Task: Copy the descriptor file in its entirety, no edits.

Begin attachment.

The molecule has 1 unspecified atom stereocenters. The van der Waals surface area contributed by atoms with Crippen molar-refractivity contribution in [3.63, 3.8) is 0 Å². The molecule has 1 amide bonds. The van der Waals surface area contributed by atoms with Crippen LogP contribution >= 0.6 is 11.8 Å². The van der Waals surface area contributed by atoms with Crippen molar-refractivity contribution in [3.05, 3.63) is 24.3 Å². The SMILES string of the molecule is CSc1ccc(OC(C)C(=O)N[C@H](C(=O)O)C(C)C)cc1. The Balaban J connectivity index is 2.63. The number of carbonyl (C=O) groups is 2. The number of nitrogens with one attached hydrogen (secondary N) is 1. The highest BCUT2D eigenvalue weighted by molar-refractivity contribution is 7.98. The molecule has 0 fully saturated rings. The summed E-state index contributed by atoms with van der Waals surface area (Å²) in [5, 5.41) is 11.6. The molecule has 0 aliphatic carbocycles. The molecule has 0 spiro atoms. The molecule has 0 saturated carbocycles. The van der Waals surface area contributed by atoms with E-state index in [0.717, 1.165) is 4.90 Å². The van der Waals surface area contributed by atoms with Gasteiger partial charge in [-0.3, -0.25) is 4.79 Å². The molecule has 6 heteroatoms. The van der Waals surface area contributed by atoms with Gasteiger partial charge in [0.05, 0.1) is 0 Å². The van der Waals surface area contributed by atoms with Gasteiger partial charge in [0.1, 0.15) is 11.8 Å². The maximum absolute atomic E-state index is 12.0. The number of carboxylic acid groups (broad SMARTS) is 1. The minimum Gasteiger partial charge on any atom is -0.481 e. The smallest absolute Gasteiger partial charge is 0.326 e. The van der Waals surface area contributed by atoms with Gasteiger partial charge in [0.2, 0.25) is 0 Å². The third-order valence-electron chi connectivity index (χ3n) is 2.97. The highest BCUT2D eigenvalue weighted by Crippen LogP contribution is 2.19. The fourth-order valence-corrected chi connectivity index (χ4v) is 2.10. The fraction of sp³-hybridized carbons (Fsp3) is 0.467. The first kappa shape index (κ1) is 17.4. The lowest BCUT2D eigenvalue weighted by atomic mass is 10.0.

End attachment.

The molecule has 1 unspecified atom stereocenters. The van der Waals surface area contributed by atoms with Crippen molar-refractivity contribution in [3.63, 3.8) is 0 Å². The molecule has 1 amide bonds. The van der Waals surface area contributed by atoms with Crippen LogP contribution >= 0.6 is 11.8 Å². The van der Waals surface area contributed by atoms with Crippen molar-refractivity contribution in [3.05, 3.63) is 24.3 Å². The SMILES string of the molecule is CSc1ccc(OC(C)C(=O)N[C@H](C(=O)O)C(C)C)cc1. The Balaban J connectivity index is 2.63. The number of carbonyl (C=O) groups is 2. The number of nitrogens with one attached hydrogen (secondary N) is 1. The highest BCUT2D eigenvalue weighted by molar-refractivity contribution is 7.98. The molecule has 0 fully saturated rings. The summed E-state index contributed by atoms with van der Waals surface area (Å²) in [5, 5.41) is 11.6. The molecule has 0 aliphatic carbocycles. The molecule has 0 spiro atoms. The molecule has 0 saturated carbocycles. The van der Waals surface area contributed by atoms with E-state index in [0.717, 1.165) is 4.90 Å². The van der Waals surface area contributed by atoms with Gasteiger partial charge in [-0.3, -0.25) is 4.79 Å². The molecule has 6 heteroatoms. The van der Waals surface area contributed by atoms with Gasteiger partial charge in [0.05, 0.1) is 0 Å². The van der Waals surface area contributed by atoms with Gasteiger partial charge in [0.1, 0.15) is 11.8 Å². The maximum absolute atomic E-state index is 12.0. The number of carboxylic acid groups (broad SMARTS) is 1. The minimum Gasteiger partial charge on any atom is -0.481 e. The smallest absolute Gasteiger partial charge is 0.326 e. The van der Waals surface area contributed by atoms with Gasteiger partial charge in [0.2, 0.25) is 0 Å². The third-order valence-electron chi connectivity index (χ3n) is 2.97. The highest BCUT2D eigenvalue weighted by Crippen LogP contribution is 2.19. The fourth-order valence-corrected chi connectivity index (χ4v) is 2.10. The fraction of sp³-hybridized carbons (Fsp3) is 0.467. The first kappa shape index (κ1) is 17.4. The lowest BCUT2D eigenvalue weighted by atomic mass is 10.0.